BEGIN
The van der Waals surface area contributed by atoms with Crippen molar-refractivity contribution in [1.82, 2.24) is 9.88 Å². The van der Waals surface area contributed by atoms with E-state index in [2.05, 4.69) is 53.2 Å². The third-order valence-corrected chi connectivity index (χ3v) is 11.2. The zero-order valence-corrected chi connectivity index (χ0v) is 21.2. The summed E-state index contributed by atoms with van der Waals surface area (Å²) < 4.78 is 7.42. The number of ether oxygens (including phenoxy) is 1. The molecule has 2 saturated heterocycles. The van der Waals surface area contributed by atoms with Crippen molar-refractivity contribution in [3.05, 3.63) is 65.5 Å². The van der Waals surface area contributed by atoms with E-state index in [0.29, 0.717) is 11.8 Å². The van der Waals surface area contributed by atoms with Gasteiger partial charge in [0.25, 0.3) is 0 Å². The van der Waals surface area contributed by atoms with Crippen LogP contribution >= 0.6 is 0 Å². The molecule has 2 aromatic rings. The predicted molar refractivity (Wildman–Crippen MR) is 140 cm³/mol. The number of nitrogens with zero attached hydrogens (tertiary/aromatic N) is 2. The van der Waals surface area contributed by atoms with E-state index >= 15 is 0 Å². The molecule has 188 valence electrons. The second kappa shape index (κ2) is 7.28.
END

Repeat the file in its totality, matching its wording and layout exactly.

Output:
The van der Waals surface area contributed by atoms with Crippen molar-refractivity contribution in [1.82, 2.24) is 9.88 Å². The van der Waals surface area contributed by atoms with E-state index in [2.05, 4.69) is 53.2 Å². The third-order valence-corrected chi connectivity index (χ3v) is 11.2. The zero-order valence-corrected chi connectivity index (χ0v) is 21.2. The summed E-state index contributed by atoms with van der Waals surface area (Å²) < 4.78 is 7.42. The number of ether oxygens (including phenoxy) is 1. The molecule has 2 saturated heterocycles. The van der Waals surface area contributed by atoms with Crippen molar-refractivity contribution in [3.05, 3.63) is 65.5 Å². The van der Waals surface area contributed by atoms with E-state index in [0.29, 0.717) is 11.8 Å². The van der Waals surface area contributed by atoms with Gasteiger partial charge in [0.25, 0.3) is 0 Å². The van der Waals surface area contributed by atoms with Crippen LogP contribution >= 0.6 is 0 Å². The molecule has 2 aromatic rings. The predicted molar refractivity (Wildman–Crippen MR) is 140 cm³/mol. The number of nitrogens with zero attached hydrogens (tertiary/aromatic N) is 2. The van der Waals surface area contributed by atoms with E-state index >= 15 is 0 Å². The molecule has 188 valence electrons. The second kappa shape index (κ2) is 7.28.